By Sam McPherson

He may have been labeled as the genius who drafted Joe Montana and traded for Steve Young, but former San Francisco 49ers head coach, vice president and general manager Bill Walsh missed out on picking one of the best quarterbacks in NFL history when he had the chance in the 2000 NFL Draft.

The ill-fated decision to repeatedly ignore and overlook a local product from San Mateo probably cost the 49ers at least a few more Super Bowl wins. As San Francisco prepares to host the Patriots and Tom Brady this Sunday, it’s hard not to imagine what the last two decades might’ve looked like for the 49ers if Walsh had drafted Brady in 2000 instead of the other 11 guys the team did pick.

In 1999, San Francisco posted its first losing season since 1982, thanks to a career-ending concussion suffered by Young in the third game of the season. The 49ers went on to win just six games in 1999, leaving them with a premium draft pick for the first time in ages. After some draft-pick dealing, the team ended up with six picks in the first three rounds of the draft and nine picks in the first five rounds. Walsh did end up drafting two QBs in the 2000 NFL Draft, although he passed on Brady with all nine of those picks through the fifth round. The Patriots grabbed the kid from San Mateo with the 199th pick of the draft.

Walsh Swung And Missed Badly With Giovanni Carmazzi

If you’ve never heard of Carmazzi, you’re not alone. He never played a down in the regular season for the 49ers or any other NFL team, despite Walsh’s belief that Carmazzi had the skills to follow in the footsteps of Montana and Young. Carmazzi played his college ball at Hofstra and he was the second QB chosen in the NFL draft after the New York Jets took Chad Pennington in the first round. Still, the idea that Carmazzi had any chance in the NFL was hard to fathom at the time. Even though the QB field was thin in this draft, drafting an extremely raw QB from a mediocre Division I-AA school didn’t make sense as the 49ers used their first four picks in the top two rounds on defensive players.

Clearly, despite his success with Montana and Young, Walsh had lost his mojo by 2000. Remember, he had taken over a winning Stanford Cardinal team in 1992 from Dennis Green, and after three years, Walsh left the school in 1994 after posting a 7-14-1 record in his final two seasons. The 49ers clearly were desperate for Walsh’s lost magic when they brought him back to the organization after that Stanford fiasco, and the decision failed miserably, perhaps dooming the SF franchise to a mostly barren decade in the 2000s. Still to this day, any knowledgeable NFL fan has to wonder what Walsh saw in Carmazzi when there were much better options on the board for the 49ers.

How Could Walsh Have Missed On Brady?

Despite playing only part-time at the University of Michigan, Brady clearly was both a physically talented QB and a winner. After backing up Brian Griese on the Wolverines’ 1997 Big Ten championship team, Brady threw for 30 touchdowns and just 16 interceptions playing part-time in his final two seasons in Ann Arbor. He was forced to split time his senior year with another, less-talented QB on the Michigan roster, but Brady’s performance in the Orange Bowl that season should have told any casual observer how good he was going to be at the next level. He completed 34 of his 46 passes for 369 yards and four TDs against the Alabama Crimson Tide in a 35-34 overtime win. That one performance alone rated a higher draft pick than anything Carmazzi did at Hofstra.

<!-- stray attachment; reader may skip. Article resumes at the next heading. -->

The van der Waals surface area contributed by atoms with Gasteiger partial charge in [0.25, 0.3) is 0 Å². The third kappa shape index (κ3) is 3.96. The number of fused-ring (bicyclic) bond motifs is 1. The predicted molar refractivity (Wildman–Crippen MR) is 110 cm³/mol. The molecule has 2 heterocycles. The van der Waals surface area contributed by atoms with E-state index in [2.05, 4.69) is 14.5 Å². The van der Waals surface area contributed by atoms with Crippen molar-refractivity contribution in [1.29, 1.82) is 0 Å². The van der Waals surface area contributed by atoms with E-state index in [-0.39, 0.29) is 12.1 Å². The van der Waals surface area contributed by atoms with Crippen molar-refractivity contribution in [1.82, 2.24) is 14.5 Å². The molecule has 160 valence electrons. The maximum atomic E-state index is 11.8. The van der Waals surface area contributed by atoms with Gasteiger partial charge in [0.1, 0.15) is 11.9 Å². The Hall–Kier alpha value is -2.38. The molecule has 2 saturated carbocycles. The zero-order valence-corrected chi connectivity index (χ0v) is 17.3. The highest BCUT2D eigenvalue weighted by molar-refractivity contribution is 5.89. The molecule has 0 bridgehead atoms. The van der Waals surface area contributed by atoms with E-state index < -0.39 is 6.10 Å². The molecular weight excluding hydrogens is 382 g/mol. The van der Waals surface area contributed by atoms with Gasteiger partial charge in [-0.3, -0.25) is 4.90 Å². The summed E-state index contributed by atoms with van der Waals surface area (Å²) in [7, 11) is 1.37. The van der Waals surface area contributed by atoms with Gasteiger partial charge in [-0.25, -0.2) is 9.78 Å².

Toss in the fact that Brady was a local kid from San Mateo that wanted to play for San Francisco, and it’s hard to fathom just why Walsh passed on Brady. Carmazzi was the 65th pick of the draft, and the 49ers chose four other players from that point on before New England chose Brady: Only diehard San Francisco fans remember fifth-round picks Paul Smith and John Milem, because no one else does. Strangely, just 13 picks after the Pats took Brady, the San Francisco brain trust selected Louisiana Tech QB Tim Rattay in the seventh round. Rattay was a better pick than Carmazzi, although he posted just a 4-12 record as the 49ers starter in parts of three seasons (2003-2005) despite putting up an 81.9 QB rating. Walsh simply screwed up here beyond comprehension, and he severely tarnished his own reputation in the process.

The Intersection Of NFL Success And Failure For The Pats and The 49ers, Respectively

The 49ers posted a 207-71-1 regular-season record from 1981 to 1998 with Montana and Young, and the Patriots were a mere 128-152 in the same time frame. Since the 2001 season when Brady first entered the New England starting lineup, the Pats have posted a 189-60 record, while the 49ers have gone a mediocre 118-130-1 themselves. Toss in the six Super Bowl appearances and four titles for New England, contrasted with one Super Bowl appearance and no titles for San Francisco, and it’s clear to see the 2000 NFL Draft was a watershed moment for both franchises.

Bill Walsh got it very, very wrong: Brady was literally the next Montana, and the man that made Montana missed it completely, costing the 49ers a lot of wins in the last two decades. Walsh always will be remembered as the genius that elevated the San Francisco organization to top-flight NFL status, but he also will be remembered for blowing it completely with Brady, too.